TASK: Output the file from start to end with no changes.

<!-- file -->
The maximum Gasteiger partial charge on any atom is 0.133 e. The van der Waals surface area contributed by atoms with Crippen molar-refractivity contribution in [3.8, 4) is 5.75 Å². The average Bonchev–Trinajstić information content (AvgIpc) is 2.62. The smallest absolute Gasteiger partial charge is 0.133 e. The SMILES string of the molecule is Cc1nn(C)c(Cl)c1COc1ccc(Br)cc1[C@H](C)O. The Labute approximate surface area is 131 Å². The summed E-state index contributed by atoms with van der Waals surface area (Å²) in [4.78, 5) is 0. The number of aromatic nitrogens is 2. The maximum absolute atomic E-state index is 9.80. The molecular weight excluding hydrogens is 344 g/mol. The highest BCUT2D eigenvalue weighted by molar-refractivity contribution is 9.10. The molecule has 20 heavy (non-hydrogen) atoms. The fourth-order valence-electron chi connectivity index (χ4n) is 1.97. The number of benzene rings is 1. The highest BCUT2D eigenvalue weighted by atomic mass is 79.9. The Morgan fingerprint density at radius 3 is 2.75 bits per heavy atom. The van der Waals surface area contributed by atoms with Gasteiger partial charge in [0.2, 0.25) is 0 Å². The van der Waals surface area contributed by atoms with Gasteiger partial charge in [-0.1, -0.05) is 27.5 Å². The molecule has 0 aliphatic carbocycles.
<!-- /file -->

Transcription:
The maximum Gasteiger partial charge on any atom is 0.133 e. The van der Waals surface area contributed by atoms with Crippen molar-refractivity contribution in [3.8, 4) is 5.75 Å². The average Bonchev–Trinajstić information content (AvgIpc) is 2.62. The smallest absolute Gasteiger partial charge is 0.133 e. The SMILES string of the molecule is Cc1nn(C)c(Cl)c1COc1ccc(Br)cc1[C@H](C)O. The Labute approximate surface area is 131 Å². The summed E-state index contributed by atoms with van der Waals surface area (Å²) in [4.78, 5) is 0. The number of aromatic nitrogens is 2. The maximum absolute atomic E-state index is 9.80. The molecular weight excluding hydrogens is 344 g/mol. The highest BCUT2D eigenvalue weighted by molar-refractivity contribution is 9.10. The molecule has 20 heavy (non-hydrogen) atoms. The fourth-order valence-electron chi connectivity index (χ4n) is 1.97. The number of benzene rings is 1. The highest BCUT2D eigenvalue weighted by atomic mass is 79.9. The Morgan fingerprint density at radius 3 is 2.75 bits per heavy atom. The van der Waals surface area contributed by atoms with Gasteiger partial charge in [0.2, 0.25) is 0 Å². The van der Waals surface area contributed by atoms with Gasteiger partial charge in [-0.1, -0.05) is 27.5 Å². The molecule has 0 aliphatic carbocycles.